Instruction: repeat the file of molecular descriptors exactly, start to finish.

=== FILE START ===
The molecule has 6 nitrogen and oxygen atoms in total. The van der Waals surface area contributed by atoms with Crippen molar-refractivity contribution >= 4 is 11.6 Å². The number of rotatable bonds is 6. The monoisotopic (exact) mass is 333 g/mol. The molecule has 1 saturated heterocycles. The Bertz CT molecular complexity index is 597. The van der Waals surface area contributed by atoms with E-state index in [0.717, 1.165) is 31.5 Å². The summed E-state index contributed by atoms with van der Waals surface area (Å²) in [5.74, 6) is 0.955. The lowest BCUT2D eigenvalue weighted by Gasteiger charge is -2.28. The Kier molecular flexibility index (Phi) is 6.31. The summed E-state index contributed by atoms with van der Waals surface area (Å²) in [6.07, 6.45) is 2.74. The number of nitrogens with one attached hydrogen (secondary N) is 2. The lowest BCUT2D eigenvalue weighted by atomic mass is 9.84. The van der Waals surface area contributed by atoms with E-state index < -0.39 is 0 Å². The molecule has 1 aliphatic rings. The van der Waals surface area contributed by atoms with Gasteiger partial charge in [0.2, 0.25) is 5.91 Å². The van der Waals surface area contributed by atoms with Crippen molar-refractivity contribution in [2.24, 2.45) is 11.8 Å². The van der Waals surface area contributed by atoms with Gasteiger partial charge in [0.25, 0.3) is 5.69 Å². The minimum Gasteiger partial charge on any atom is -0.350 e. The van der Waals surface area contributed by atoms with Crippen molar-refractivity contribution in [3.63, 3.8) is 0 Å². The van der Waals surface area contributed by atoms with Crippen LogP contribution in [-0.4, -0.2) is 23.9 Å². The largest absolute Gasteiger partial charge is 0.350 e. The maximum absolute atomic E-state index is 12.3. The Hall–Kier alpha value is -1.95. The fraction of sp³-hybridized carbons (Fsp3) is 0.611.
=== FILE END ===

The molecule has 6 nitrogen and oxygen atoms in total. The van der Waals surface area contributed by atoms with Crippen molar-refractivity contribution >= 4 is 11.6 Å². The number of rotatable bonds is 6. The monoisotopic (exact) mass is 333 g/mol. The molecule has 1 saturated heterocycles. The Bertz CT molecular complexity index is 597. The van der Waals surface area contributed by atoms with E-state index in [0.717, 1.165) is 31.5 Å². The summed E-state index contributed by atoms with van der Waals surface area (Å²) in [5.74, 6) is 0.955. The lowest BCUT2D eigenvalue weighted by Gasteiger charge is -2.28. The Kier molecular flexibility index (Phi) is 6.31. The summed E-state index contributed by atoms with van der Waals surface area (Å²) in [6.07, 6.45) is 2.74. The number of nitrogens with one attached hydrogen (secondary N) is 2. The lowest BCUT2D eigenvalue weighted by atomic mass is 9.84. The van der Waals surface area contributed by atoms with E-state index < -0.39 is 0 Å². The molecule has 1 aliphatic rings. The van der Waals surface area contributed by atoms with Gasteiger partial charge in [0.2, 0.25) is 5.91 Å². The van der Waals surface area contributed by atoms with Crippen molar-refractivity contribution in [2.24, 2.45) is 11.8 Å². The van der Waals surface area contributed by atoms with Gasteiger partial charge in [0.25, 0.3) is 5.69 Å². The minimum Gasteiger partial charge on any atom is -0.350 e. The van der Waals surface area contributed by atoms with Crippen molar-refractivity contribution in [3.63, 3.8) is 0 Å². The van der Waals surface area contributed by atoms with Crippen LogP contribution in [-0.4, -0.2) is 23.9 Å². The largest absolute Gasteiger partial charge is 0.350 e. The maximum absolute atomic E-state index is 12.3. The Hall–Kier alpha value is -1.95. The fraction of sp³-hybridized carbons (Fsp3) is 0.611.